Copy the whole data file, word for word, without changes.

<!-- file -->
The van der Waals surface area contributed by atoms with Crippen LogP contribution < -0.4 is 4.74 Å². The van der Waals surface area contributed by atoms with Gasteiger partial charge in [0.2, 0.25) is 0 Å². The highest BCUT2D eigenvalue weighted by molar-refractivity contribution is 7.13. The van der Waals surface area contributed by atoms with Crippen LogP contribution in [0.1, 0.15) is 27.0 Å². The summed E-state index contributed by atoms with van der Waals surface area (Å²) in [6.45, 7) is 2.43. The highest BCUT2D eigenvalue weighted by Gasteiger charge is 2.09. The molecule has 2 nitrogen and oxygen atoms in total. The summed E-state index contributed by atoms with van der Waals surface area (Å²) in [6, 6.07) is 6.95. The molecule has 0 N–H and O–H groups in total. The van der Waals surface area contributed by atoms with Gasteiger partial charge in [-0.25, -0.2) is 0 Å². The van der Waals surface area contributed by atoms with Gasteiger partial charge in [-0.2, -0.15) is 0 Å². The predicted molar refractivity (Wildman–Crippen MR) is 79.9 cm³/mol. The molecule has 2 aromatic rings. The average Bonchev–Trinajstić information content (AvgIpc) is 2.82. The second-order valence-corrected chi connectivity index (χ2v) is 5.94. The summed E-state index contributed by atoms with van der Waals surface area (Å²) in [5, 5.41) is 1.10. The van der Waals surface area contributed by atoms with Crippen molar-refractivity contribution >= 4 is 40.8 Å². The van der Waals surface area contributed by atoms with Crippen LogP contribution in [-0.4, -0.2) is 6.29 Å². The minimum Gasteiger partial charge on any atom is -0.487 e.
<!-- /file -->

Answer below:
The van der Waals surface area contributed by atoms with Crippen LogP contribution < -0.4 is 4.74 Å². The van der Waals surface area contributed by atoms with Gasteiger partial charge in [0.2, 0.25) is 0 Å². The highest BCUT2D eigenvalue weighted by molar-refractivity contribution is 7.13. The van der Waals surface area contributed by atoms with Crippen LogP contribution in [0.1, 0.15) is 27.0 Å². The summed E-state index contributed by atoms with van der Waals surface area (Å²) in [6.45, 7) is 2.43. The highest BCUT2D eigenvalue weighted by Gasteiger charge is 2.09. The molecule has 2 nitrogen and oxygen atoms in total. The summed E-state index contributed by atoms with van der Waals surface area (Å²) in [6, 6.07) is 6.95. The molecule has 0 N–H and O–H groups in total. The van der Waals surface area contributed by atoms with Gasteiger partial charge in [-0.25, -0.2) is 0 Å². The van der Waals surface area contributed by atoms with Gasteiger partial charge in [-0.2, -0.15) is 0 Å². The predicted molar refractivity (Wildman–Crippen MR) is 79.9 cm³/mol. The molecule has 2 aromatic rings. The average Bonchev–Trinajstić information content (AvgIpc) is 2.82. The second-order valence-corrected chi connectivity index (χ2v) is 5.94. The summed E-state index contributed by atoms with van der Waals surface area (Å²) in [5, 5.41) is 1.10. The van der Waals surface area contributed by atoms with Crippen molar-refractivity contribution >= 4 is 40.8 Å². The van der Waals surface area contributed by atoms with Crippen LogP contribution in [-0.4, -0.2) is 6.29 Å². The minimum Gasteiger partial charge on any atom is -0.487 e.